Denise, you made earlier statements about the safety net. You didn't support them. Now you make more statements about the safety net. Again, no support. I am playing by your rules, here: You said, the person who makes the statement, supplies the support. So supply it.
Restatement of the same thing by you without facts or figure doesn't count. If you're going to use facts and figures, use neutral sources or sources on the right with excellent reputation for checking their facts, such as The Economist.
That's what I try to do.
If the private sector is enough, show it. If the amount of poverty and need is so small, demonstate it.
If the research shows that these private sources were enough to solve the great depression, I look forward to seeing the figures you come up with and the sources from which you gathered them. Did I tell you that Harry Hopkins was a social worker? Just thought you might like to know. Did I mention that social workers like to have their programs done in such a way as to be able to evaluate their effectiveness, and that there should be effectiveness ratings for most of the govbernment programs done with social work help? Head Start, for example, has such ratings. You see, I would consider head start as a part of the government safety net because oif the effects it may have on long term education rates for those who attend it. You may think Head start is not a part of the safety net, though.
Consider the effects that Head Start may have had of the populations that it served. Ask yourself if the investment was worth the price.
Also, you might consider why you believe that the government has taken over one sixth of the economy. That's the health care industry. The Government doesn't run the Health care industry, nor does it run the insurance industry, yet somehow you are using figures that would support the assumption that it runs the health care industry. Having made that assertion, you have yet to show proof for that, either. I am curious what objective facts and figures you will find to support such curious statements.
That is just a scheme to redistribute wealth from one sector to another. One sector pays and another sector gets reimbursed. That's what this is all about.
I think that you may not be using the word sector in a standard fashion here. Exactly what you mean is unclear. Are you speaking about the manufacturing sector and the labor sector, for example, or is there some other form of sector that you are speaking about here?
There is nothing in this new law that makes healthcare or insurance premiums more affordalbe. There is nothing in it that lowers costs. It's not reform, it's simply a government takeover. It takes more money from the ones who are paying already and uses that money to help cover the costs of the ones the government is currently paying for and for the ones the government will add into the mix. And everybody will lose because the government has a peculiar knack for screwing things up.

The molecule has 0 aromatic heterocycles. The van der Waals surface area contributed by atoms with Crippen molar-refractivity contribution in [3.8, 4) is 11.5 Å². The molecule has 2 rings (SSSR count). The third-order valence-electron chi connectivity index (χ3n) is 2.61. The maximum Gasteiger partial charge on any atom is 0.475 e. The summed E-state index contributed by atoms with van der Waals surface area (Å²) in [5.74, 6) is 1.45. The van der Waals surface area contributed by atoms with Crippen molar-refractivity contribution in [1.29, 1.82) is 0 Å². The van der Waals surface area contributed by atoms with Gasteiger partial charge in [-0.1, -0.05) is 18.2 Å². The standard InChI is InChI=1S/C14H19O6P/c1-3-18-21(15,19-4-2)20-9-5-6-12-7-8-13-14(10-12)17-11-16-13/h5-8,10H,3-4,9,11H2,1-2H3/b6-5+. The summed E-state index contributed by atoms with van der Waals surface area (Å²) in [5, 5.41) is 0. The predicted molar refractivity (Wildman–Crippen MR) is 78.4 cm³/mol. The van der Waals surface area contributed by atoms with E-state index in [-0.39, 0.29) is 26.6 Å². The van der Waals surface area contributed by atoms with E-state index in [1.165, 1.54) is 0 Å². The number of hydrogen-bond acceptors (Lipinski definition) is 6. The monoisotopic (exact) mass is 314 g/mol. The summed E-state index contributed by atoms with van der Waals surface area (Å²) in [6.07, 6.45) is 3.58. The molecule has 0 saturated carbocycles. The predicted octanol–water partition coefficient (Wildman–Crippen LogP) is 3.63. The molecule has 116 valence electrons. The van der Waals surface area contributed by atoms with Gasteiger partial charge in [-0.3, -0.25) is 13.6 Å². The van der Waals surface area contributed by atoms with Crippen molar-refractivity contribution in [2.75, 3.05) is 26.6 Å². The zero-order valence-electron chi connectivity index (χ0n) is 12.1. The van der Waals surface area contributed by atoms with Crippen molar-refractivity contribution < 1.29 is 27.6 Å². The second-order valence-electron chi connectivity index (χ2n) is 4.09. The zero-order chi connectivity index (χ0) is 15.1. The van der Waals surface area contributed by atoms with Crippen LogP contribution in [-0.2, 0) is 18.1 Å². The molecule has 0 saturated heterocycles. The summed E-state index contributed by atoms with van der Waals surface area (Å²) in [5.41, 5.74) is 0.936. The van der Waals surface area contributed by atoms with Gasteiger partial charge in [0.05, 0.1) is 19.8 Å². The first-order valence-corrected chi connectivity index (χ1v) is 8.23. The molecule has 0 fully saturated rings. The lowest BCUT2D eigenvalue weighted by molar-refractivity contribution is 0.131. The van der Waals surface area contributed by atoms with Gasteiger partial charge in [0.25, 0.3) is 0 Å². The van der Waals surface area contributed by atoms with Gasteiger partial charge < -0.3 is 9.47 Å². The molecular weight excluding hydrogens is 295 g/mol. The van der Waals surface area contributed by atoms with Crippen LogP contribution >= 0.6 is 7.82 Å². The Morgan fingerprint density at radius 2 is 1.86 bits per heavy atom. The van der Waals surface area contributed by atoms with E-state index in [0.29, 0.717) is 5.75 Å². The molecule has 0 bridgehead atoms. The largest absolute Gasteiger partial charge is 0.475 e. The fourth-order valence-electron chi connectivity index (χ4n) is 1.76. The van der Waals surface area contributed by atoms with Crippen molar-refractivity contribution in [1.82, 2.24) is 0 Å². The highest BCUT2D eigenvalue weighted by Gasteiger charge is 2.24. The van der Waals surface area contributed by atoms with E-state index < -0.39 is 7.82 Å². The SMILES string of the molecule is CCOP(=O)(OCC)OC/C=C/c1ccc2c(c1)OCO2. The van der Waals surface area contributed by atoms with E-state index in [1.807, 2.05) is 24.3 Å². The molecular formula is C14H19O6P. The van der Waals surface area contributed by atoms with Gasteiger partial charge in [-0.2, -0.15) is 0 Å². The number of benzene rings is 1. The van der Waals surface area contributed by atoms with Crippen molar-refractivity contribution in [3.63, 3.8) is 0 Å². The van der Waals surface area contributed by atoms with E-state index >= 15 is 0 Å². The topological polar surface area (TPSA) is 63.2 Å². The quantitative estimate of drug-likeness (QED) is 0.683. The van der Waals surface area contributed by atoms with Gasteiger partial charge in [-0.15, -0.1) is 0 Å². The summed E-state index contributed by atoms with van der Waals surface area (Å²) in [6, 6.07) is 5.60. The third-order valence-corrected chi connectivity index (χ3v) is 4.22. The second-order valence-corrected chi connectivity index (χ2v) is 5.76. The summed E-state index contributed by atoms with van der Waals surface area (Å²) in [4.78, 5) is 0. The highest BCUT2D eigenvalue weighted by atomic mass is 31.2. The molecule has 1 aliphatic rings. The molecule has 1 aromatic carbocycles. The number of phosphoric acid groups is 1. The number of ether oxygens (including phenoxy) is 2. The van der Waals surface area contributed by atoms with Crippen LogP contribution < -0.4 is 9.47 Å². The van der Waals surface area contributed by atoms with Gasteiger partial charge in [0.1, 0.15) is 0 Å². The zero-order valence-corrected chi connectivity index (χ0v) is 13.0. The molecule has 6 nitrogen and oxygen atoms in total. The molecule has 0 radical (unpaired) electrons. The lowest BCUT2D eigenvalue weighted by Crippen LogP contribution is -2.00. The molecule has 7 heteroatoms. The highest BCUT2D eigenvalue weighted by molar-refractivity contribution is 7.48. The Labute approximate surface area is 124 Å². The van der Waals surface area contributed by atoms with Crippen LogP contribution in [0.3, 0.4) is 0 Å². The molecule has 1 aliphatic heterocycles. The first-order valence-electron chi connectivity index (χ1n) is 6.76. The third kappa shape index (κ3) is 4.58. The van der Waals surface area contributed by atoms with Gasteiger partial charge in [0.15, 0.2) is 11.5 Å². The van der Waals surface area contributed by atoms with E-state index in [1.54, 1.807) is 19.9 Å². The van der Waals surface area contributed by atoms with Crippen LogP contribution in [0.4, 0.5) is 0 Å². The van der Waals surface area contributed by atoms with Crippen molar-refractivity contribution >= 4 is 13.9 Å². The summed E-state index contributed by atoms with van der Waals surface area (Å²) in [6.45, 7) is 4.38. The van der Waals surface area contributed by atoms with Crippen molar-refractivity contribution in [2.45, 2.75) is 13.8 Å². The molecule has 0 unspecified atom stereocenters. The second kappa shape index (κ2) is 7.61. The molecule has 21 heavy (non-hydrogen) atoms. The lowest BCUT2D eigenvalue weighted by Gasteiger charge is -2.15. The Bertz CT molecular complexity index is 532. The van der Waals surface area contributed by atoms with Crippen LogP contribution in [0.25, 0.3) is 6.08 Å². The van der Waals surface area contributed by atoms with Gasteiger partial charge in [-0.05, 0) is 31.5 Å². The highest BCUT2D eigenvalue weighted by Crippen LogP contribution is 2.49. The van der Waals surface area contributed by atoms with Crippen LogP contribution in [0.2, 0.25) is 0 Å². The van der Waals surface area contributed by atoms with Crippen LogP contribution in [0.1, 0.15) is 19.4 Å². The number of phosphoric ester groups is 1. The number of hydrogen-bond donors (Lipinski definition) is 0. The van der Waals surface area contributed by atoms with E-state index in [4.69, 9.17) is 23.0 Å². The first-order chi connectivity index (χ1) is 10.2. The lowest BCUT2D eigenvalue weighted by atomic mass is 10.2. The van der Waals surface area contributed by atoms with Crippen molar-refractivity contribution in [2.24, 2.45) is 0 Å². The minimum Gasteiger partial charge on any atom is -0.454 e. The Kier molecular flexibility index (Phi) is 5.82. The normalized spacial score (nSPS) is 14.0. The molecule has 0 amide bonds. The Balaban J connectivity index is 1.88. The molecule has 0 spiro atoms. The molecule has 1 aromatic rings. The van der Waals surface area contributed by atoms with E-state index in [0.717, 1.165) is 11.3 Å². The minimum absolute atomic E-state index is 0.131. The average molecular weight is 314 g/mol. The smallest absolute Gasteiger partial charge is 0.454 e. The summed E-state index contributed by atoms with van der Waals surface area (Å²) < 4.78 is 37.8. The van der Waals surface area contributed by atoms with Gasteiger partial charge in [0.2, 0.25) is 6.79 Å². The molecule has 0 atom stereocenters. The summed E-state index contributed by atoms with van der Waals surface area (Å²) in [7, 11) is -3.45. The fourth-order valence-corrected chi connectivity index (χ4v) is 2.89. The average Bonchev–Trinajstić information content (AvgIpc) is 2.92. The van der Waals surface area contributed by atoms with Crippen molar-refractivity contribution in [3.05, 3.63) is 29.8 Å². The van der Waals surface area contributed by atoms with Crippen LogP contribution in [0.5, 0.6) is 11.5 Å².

If you wanted to make the question one of affordability, then why would you wish to include profits for private companies in the mixture, for goodness sake? Then, why would you include separate opperating costs and bonuses for different companies in the picture when you could have a single structure and no bonuses to pay at all? Sorry, Denise, but you rejected that option yourself; don't try to blame other people for rejecting it when you were very clear about your opposition to it, and when you succeeded in having your way. You got what you wanted; don't moan about it.
The Democratic plan was far from the best plan that could have been suggested.
I wanted a single payer plan with controls on drug companies and on insurance costs. I didn't get what I wanted either.
Saying the government screwed it up doesn't quite get it right, though. The government tried to put a plan together that gave everybody something of what they wanted. The flaws in that have to do with the disagreements among "we the people."
You can lay out for me, Bob, how the government has ever made anything better for anybody.
You every go to school? Were your roads all constructed by private doinations. What about the sewers that haul the waste stuff away, and the water systems that bring fresh water in. Perhaps you're in the country and you have a well, but what about your electricity? Got your money in a bank? It's insured by the government. Feel confident that the food you eat is reasonably safe? Federal food inspectors or state food inspectors? What about the safety of the drugs you take? Feel reasonably safe in your local comings and goings? — police and fire are government services.
I think you were expecting that was a rhetorical question, though, weren't you, Denise? It would have been difficult to have given that question much thought and still raise it as an actual issue. We haven't mentioned the various defense forces yet, for example, or the legal system of which we occasionally feel so proud.